In order to stop the spread of the Coronavirus (COVID-19), countless schools and businesses have closed, and most major events have been canceled. While this is an essential step to stopping the spread of a deadly disease, it also comes with financial implications. Many people have lost or will lose income due to illness, their workplace closing, and/or falling stock prices. It’s too early to know the full economic impact the Coronavirus will have, but there are a few things you can do now to make sure your financial health is still intact once everything settles down. View these tips on how to prepare your finances for impacts of the Coronavirus.
Modern Family Asset Management is offering free virtual and phone consultations in response to COVID-19. Contact us for assistance.
Work with Lenders for Relief from Bills
If the Coronavirus has impacted you financially, you may be struggling to pay your bills. If this is the case, the best thing you can do is talk with lenders or providers to see if they can help. These are not ordinary circumstances, and financial institutions have been instructed to attempt to work with customers as much as they can.
While your options will depend on the lender and your situation, your provider may waive certain fees, such as late fees. Your lender or provider might also allow you to create an alternate payment plan that involves adjusting, delaying, or even skipping payments. When requesting assistance, be prepared to explain your situation, what you’re able to pay, and when you expect to return to making regular payments. If you’re working with a lender on a payment plan for your mortgage, they may also request information regarding your current household income and expenses, as well as any assets you own.
Look into Student Loan Payment Programs
If you’re struggling to make payments on your student loans, you might be eligible for a payment program that offers delayed or reduced payments. If you choose to go this route, it’s important to keep in mind that interest will continue to accrue, and you’ll still have to make up the delayed or reduced payments. If you currently have no way to make your regular monthly payments, delayed or reduced payments may be worth the extra interest. However, if you have the ability to still make your payments, it’ll serve you better in the long run to continue making them.
Resist the Temptation to Sell Stocks
When you’re watching stock prices fall, you may feel tempted to pull your money out of the market. But if you’re investing for the long-term, this can actually hurt your financial health. If you only sell stocks when their value is low and only buy when you feel that prices have recovered (AKA when prices are high), you’re doing the exact opposite of what you should aim to do—buy low and sell high. If checking your portfolio regularly is causing you additional stress, consider avoiding looking at your portfolio until things calm down.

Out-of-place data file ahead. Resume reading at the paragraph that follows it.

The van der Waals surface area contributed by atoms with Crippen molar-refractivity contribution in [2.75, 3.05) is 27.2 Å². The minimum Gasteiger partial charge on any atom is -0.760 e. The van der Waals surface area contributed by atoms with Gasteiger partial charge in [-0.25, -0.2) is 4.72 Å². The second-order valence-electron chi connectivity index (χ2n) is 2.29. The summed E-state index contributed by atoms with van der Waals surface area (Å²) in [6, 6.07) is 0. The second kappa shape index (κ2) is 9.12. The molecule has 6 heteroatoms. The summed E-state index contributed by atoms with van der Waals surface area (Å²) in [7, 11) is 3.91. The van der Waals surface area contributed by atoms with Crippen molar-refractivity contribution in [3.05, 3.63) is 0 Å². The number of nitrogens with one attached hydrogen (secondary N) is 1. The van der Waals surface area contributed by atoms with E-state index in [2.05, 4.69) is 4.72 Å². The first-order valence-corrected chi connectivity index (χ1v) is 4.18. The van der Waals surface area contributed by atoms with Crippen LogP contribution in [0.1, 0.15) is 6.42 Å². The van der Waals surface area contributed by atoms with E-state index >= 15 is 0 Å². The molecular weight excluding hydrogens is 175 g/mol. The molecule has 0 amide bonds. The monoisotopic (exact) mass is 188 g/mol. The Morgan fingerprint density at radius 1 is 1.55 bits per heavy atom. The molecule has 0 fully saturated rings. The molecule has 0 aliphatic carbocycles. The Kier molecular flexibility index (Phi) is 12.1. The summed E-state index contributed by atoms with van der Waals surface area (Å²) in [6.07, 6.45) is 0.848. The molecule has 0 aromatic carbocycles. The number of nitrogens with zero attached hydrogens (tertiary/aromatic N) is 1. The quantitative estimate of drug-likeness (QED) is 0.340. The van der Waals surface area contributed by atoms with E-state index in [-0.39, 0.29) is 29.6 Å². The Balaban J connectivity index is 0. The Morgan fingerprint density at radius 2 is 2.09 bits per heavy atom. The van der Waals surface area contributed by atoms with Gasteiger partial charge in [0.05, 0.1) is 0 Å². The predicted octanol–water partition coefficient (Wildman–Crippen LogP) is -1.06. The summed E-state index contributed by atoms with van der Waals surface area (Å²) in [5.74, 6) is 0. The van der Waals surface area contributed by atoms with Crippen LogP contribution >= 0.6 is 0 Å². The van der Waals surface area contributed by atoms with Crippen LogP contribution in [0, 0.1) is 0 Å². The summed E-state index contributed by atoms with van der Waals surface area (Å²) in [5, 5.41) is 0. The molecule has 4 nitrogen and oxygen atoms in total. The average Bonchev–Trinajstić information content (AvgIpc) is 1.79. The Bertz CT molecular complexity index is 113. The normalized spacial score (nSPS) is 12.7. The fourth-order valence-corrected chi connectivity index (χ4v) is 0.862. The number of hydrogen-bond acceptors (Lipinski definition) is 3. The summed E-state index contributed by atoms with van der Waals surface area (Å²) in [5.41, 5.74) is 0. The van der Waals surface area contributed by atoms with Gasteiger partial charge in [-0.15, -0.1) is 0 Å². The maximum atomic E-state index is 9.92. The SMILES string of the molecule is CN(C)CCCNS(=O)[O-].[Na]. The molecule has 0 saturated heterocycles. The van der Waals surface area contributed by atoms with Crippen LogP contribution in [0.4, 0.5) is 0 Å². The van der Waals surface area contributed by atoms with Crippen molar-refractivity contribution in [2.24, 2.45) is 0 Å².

Keep Up with Unemployment Options
With so many businesses shutting down, many people are without income. For those financially impacted by the Coronavirus, the government has programs at both the state and local level that can help. These programs vary from state to state and even city to city. Therefore, you’ll need to check with your local government to see what financial programs exist that you may be eligible for. Even if your options are limited now, that doesn’t mean you won’t be eligible in the future. The government is creating and expanding new programs on an almost daily basis in order to minimize the economic impact of the Coronavirus.
There’s currently an abundance of fear and confusion, which is the ideal environment for scammers. The best thing to do in these circumstances is to remain vigilant. Be especially wary of any unapproved service or product that claims it has the ability to treat or cure COVID-19. For up-to-date information on potential scams, check out the FTC’s page on Coronavirus scams.
Older adults should be especially cautious of scams. Scammers generally target this demographic, but may do so more heavily now. Due to their high-risk status for COVID-19, those over the age of 65 may find themselves even more isolated than most, and scammers may try to take advantage of their need for contact and social interaction.
We hope you consider these tips on how to prepare your finances for impacts of the Coronavirus. Know that the team at Modern Family Asset Management is here to help you prepare your finances during these uncertain times. We are offering free virtual and phone consultations in response to COVID-19. If you have any questions regarding how your finances or financial goals may be impacted, please give us a call or contact us.
The opinions voiced in this material are for general information only and are not intended to provide specific advice or recommendations for any individual. Stock investing involves risk including loss of principal.